posted on Feb, 8 2020 @ 01:43 PM
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a reply to: beyondknowledge




I thought the Celtic Cross as a navigational instrument was common knowledge. I studied the early means of navigation several years ago and indeed it is a forerunner of the astrolabe. I am glad to see the knowledge spread.


Do you meant the other way around?

The astolabe predates the Celtic cross by no less than 1000 years, and in its earliest form predates the birth of Christ by 250 years.



posted on Feb, 8 2020 @ 02:07 PM
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a reply to: CoramDeo

I checked and the astrolabe is said to have been invented somewhere between 220 and 150 BC. The Celtic Cross was possibly in use in the Neolithic period which ended around 1700 BC. While it probably was not called a Celtic Cross, it is most likely over 1000 years older than the astrolabe.

Your understanding of the age of the Celtic Cross is probably from its use as a religious symbol and not of its use as a navigation instrument.

edit on 2 8 2020 by beyondknowledge because: (no reason given)



posted on Feb, 8 2020 @ 02:56 PM
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a reply to: beyondknowledge

I got ya.

I saw it's earliest use as a religious symbol at 900-1100 ce.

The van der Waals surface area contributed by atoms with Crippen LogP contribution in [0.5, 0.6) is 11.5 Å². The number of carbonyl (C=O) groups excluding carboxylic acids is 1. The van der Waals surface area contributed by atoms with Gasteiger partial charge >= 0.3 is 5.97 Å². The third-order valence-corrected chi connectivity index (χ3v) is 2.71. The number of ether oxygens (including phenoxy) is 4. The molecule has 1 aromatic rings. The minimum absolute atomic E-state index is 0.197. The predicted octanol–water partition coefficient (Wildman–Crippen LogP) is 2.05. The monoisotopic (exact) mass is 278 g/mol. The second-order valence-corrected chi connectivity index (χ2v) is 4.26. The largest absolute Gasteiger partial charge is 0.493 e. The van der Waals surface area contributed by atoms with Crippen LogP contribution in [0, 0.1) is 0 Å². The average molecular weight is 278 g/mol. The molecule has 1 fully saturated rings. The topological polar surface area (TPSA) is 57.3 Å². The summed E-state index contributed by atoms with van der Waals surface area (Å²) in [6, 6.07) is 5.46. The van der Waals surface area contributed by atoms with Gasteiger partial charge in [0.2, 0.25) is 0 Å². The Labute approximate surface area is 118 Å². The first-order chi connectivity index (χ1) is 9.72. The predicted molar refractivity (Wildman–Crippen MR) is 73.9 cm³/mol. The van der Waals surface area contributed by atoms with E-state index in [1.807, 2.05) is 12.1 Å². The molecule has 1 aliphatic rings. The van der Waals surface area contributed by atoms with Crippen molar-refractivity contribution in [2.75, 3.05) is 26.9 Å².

Thanks for pointing me in the right direction.




posted on Feb, 8 2020 @ 04:36 PM
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a reply to: Kester

I like this one...





edit on 2/8/2020 by Riffrafter because: (no reason given)



posted on Feb, 9 2020 @ 09:39 AM
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a reply to: Boadicea

Gravity is your best plumb.

The big problem with using a set to do measurements is how do you know the tool is still accurate or ever was in the first place?

For right angles the Pythagorean theorem is the way, the Egyptians used a rope with twelve knots in it equally spaced. Basically the rope is extended out 3 knots one way and the four knots in another way at roughly 90° then the last of the rope should be able to finish the triangle with the length of 5 knots. If it doesn't you don't have a right angle.

These days you can use a tape measure...
edit on 9-2-2020 by RAY1990 because: (no reason given)



posted on Feb, 9 2020 @ 09:50 AM
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a reply to: beyondknowledge

A sunstone?

As in a large stone with a hole in it to measure the angle of the sun? I'm in no way an expert at this stuff but that being said it's fairly simple and I find it ludicrous that people look at our ancestry as if they couldn't be equally as observant as we are today.

That's the thing about us humans, we see patterns in everything and navigation is a testament to our mathematical perception of the world around us. The best thing is you don't need to understand maths to tap into our pattern seeing abilities, it's pretty much hardwired into our brains.



posted on Feb, 9 2020 @ 02:52 PM
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a reply to: RAY1990

A Sunstone is an Iceland spar calcite crystal that is optically clear. It is used to find the location of the sun in an overcast sky and during twilight when the sun is a little below the horizon. It works with the polarization of the atmosphere and the crystal. It was very important in navigating in the northern latitudes where the sun was below the horizon much of the day depending on the time of year.